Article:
The Voorheesville department, organized in 1902, serves the village, about two square miles and about 3,000 people; it has one newly refurbished firehouse.

Gruss said that, if the village didn’t get the grant, Voorheesville couldn’t expand mutual aid because only its newest truck, which is five years old, complies with national safety standards.

Papa agreed, explaining that the open cabs on its two older trucks, one made in 1970 and one in 1986, don’t comply with the National Fire Protection Association’s safety standards. Papa said that open cabs, where riders are strapped in but not enclosed, will be phased out entirely in the next five years, and that the cost of retrofitting an old truck to comply with the new standards would cost almost as much as buying a new truck.

“By the time you get done doing the retrofit, you still have a 25-year-old truck,” said Papa. He went on about having just one truck that meets the new standards, “And the trouble with one truck is, if it breaks down, we couldn’t provide any service to the community. That’s why we’ve been trying to purchase a new vehicle.”

Gruss said that, as a fire district, New Salem’s fire department is able to directly levy taxes and has more control over its needs than a municipal fire department, like Voorheesville, which must get its financing through the village.

“With fire districts and fire protection, it all depends on how we’re funded and who has control over our money,” said Gruss. “With Frank, his hands are tied with lots of stuff because the village 100 percent takes care of all their funding.

“But I wish them luck with the truck. Everyone wants a new truck. Two years ago, we bought a used truck off of Onesquethaw. We repainted it, re-lettered it, and it was good to go. It’s a possibility,” said Gruss.

Another option

The New Salem fire chief said that another option to provide the village with adequate fire protection would be for Voorheesville to contract for fire services from New Salem.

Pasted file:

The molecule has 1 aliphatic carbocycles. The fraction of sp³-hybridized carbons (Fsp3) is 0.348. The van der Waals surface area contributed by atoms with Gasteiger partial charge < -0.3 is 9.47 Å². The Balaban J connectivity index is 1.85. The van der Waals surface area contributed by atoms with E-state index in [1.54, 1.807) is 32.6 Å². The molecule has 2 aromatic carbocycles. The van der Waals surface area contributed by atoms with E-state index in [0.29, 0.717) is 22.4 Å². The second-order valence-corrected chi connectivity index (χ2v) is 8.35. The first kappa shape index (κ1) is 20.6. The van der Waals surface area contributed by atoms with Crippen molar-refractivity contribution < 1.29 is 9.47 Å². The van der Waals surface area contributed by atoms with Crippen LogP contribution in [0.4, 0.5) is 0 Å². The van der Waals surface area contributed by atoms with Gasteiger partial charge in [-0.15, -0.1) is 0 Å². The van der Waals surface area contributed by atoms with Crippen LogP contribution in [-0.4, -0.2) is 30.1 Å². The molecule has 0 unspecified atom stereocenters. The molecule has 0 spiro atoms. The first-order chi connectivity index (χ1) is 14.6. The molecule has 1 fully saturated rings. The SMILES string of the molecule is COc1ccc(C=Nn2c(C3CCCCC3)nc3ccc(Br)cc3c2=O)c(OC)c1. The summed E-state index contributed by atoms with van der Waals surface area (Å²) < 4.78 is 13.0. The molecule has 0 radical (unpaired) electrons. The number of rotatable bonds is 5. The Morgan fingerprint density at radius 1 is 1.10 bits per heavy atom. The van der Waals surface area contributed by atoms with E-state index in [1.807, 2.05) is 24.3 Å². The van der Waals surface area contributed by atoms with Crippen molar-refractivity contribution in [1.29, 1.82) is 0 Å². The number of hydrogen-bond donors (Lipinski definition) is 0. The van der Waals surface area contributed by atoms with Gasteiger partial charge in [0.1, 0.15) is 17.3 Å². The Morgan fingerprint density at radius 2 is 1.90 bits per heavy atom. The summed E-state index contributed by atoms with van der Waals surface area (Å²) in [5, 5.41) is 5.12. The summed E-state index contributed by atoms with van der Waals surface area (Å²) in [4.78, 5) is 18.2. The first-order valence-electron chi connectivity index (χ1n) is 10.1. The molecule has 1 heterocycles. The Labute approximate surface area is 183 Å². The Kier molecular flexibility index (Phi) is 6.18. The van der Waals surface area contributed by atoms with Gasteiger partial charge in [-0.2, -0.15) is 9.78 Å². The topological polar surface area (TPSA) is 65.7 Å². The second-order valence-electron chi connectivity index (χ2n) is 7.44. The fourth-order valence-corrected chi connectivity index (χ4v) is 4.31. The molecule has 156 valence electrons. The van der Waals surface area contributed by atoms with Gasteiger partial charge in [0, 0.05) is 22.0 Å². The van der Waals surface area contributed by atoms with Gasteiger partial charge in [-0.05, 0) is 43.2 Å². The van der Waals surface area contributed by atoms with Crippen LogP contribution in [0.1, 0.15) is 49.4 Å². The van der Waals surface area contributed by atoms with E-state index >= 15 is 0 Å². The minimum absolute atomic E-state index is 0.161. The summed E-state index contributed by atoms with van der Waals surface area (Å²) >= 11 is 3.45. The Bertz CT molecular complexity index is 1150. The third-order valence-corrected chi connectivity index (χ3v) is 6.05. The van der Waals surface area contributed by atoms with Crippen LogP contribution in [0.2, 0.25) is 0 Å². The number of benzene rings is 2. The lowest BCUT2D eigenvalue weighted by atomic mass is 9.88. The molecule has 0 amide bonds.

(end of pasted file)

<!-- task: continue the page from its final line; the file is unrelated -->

“The village says they need to provide fire protection but, at the same time, they could contract with us and we’d take care of fire protection,” he said. “We contract with the town of New Scotland.”

Currently, Gruss said, the New Salem Fire District surrounds the village of Voorheesville with fire protection. “We get calls and we’re already driving right through the village,” said Gruss.

Papa said that whether or not to consolidate fire departments was not his decision. “That’s something that the mayor and supervisor would have to come to grips with,” he said of Voorheesville’s Robert Conway and New Scotland’s Thomas Dolin.  “Right now, the village has to provide fire protection for the village.”

 Conway said this week before Papa had approached the New Scotland Town Board that, if Voorheesville and New Salem received the grant, the more formalized arrangement would be a step further in cooperation, if not consolidation. “The Voorheesville fire department would be the first responders to a larger area that would cut into the New Salem fire department’s response area, where Voorheesville would become the primary respondent,” he said. “That’s a major step forward if it comes to a formal agreement.”

When asked if the two fire departments would ever go so far as consolidation, Conway said, “Not to say it’s impossible and, if there was mutual interest, we wouldn’t pursue it, but there’s more complexity. Our fire department is owned by the village.  New Salem is a fire district with its own taxing authority.”

In January, the town of North Greenbush and the hamlet of Defreestville consolidated their fire protection services after winning an efficiency grant that allowed the two entities to research and study how a consolidation could improve fire services.

New York’s Department of State estimated that North Greenbush would increase its yearly fire protection tax rate by 2 percent, as opposed to the projected 3 percent, and residents in the DeFreestville fire district would reduce their fire-protection tax rate by 40 percent, or $148 on a property assessed at $100,000. In 2009, the state estimated that the 24 implementation grants it awarded would produce 10-year savings of $106 million, from a $9 million investment.

Safety expenditures represented 8.3 percent of local government costs in New York State in 2007. Voorheesville’s budget for the fire department, including the Length of Service Award Program, or LOSAP, which gives tax-deferred income benefits to volunteers, and insurance, was $109,380, or 8.5 percent of the 2009-10 budget.

“When you have a village this small, that hurts economically but we need to provide proper protection to residents of the village,” said Papa. “That’s what the chief does. You have to look out for the residents of the village.”